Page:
Dementia is a general term used to describe difficulties with reasoning, judgment, and memory caused by several different brain disorders. Dementia symptoms are severe enough to interfere with your daily activities and typically include some memory loss and difficulty with at least one other area, such as:
- Speaking or writing coherently (or understanding what is said or written)
- Recognizing familiar surroundings
- Planning and carrying out multi-step tasks
- Alzheimer’s disease causes your healthy brain tissue to degenerate resulting in irreversible mental impairment. Alzheimer’s disease is the most common cause of dementia.
- This form of dementia is more common among people who have had strokes or are at risk for strokes, especially those with a history of high blood pressure and diabetes.
Dementia with Lewy bodies
- Dementia with Lewy bodies is caused by abnormal protein structures called Lewy bodies forming within brain cells and occurs with symptoms of Parkinson disease.
Parkinson disease dementia
- Dementia can also occur later in the course of Parkinson disease and has symptoms that are very similar to dementia with Lewy bodies.
Frontotemporal dementia (formerly called Pick's disease)
- Frontotemporal dementia causes nerve cell loss in the brain and targets the frontal and temporal lobes and arises at an earlier age than Alzheimer’s disease.
Other causes of dementia
- Dementia can also be caused by cumulative damage to the brain, which can occur if you have chronic alcoholism or repeated head injuries (e.g., former football players).
Each form of dementia can cause you to have difficulty with memory, language, reasoning and judgment. Since Alzheimer’s disease is the most common cause of dementia, the symptoms of other forms of dementia often overlap.
- Trouble remember recent events
- Difficulties with language (not being able to find the right words for things)
- Difficulty with concentration and reasoning
- Problems with complex tasks (paying bills or balancing a checkbook)
- Getting lost in a familiar place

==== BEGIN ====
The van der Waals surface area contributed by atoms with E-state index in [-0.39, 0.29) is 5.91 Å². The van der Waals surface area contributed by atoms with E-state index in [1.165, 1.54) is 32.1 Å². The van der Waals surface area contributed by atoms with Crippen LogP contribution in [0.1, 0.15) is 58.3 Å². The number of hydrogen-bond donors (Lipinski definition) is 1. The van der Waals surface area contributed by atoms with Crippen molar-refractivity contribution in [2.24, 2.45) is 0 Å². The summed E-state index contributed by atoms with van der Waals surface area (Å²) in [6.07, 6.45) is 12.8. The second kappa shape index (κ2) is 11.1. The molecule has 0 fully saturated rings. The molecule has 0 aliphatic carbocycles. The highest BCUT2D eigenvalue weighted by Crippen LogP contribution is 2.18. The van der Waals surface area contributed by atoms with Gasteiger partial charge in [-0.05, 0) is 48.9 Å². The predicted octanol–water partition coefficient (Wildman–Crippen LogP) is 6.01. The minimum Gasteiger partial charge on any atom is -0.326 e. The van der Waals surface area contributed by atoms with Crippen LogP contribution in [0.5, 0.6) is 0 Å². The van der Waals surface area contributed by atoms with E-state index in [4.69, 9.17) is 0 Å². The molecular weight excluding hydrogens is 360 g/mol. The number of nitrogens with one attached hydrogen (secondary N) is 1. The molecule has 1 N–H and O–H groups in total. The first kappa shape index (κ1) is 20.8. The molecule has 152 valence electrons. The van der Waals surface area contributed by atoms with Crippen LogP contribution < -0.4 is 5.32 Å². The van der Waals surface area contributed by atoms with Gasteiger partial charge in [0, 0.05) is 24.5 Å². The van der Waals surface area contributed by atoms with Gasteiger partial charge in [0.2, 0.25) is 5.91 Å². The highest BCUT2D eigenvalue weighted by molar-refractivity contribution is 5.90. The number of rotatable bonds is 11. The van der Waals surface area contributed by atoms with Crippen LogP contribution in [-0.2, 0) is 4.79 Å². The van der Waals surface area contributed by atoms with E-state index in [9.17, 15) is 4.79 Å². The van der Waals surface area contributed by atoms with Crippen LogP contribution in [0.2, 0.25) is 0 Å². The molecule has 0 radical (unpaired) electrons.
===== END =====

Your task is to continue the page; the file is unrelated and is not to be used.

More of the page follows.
As the disease progresses, personality and behavioral symptoms may increase:
- Increased anger or hostility, sometimes aggressive behavior
- Hallucinations and/or delusions
- Needing help with basic tasks (eating, bathing, dressing)
- Incontinence (leaking urine or feces)
Each form of dementia has its own risk factors, but most have several risk factors in common.
- Age. Dementia is uncommon in people younger than 60 years old.
- Family history. People with a parent or sibling with Alzheimer’s disease have a 10 to 30 percent chance of developing the disease.
- Other factors. High blood pressure, smoking, and diabetes may be risk factors for dementia.
- Lifestyle factors. People who remain physically active, socially connected, and mentally engaged seem less likely to fall prey to dementia (or develop dementia later).
The treatment for dementia depends in part on the type of dementia you have, but may include medication and behavioral therapy. It is important to have realistic expectations about medication - none will cure Alzheimer’s disease, but may provide an improved quality of life.
Medication currently available for treating Alzheimer’s disease:
- Donepezil (Aricept®)
- Rivastigmine (Exelon®)
- Galantamine (Razadyne®)
- Memantine (Namenda®)
Treatment of Behavioral Symptoms
Depression is common, especially in the early phases of dementia. It may be managed with behavioral therapy and/or with medications (such as selective serotonin reuptake inhibitors).
A difficult (but uncommon) issue for caregivers and people with Alzheimer’s disease is aggression, which may be caused by:
- Confusion or misunderstanding, disorientation
- Frightening or paranoid delusions or hallucinations
- Sleep disorders, reduced sleep or altered sleep/wake cycles
- Medical conditions such that cause physical pain or discomfort
Delusions are common in patients with dementia, occurring in up to 30 percent of those with advanced disease. Paranoid delusions often include beliefs that someone has invaded the house or that that personal possessions have been stolen.
Sleep disorders can be treated with medicine and/or behavior changes (such as limiting daytime naps, increasing physical activity, avoiding caffeine and alcohol in the evening).
There are no proven ways to prevent dementia. But here are some things that seem to help keep the brain healthy:
- Physical activity
- Social interaction
- Keeping the brain busy, for example by reading or doing puzzles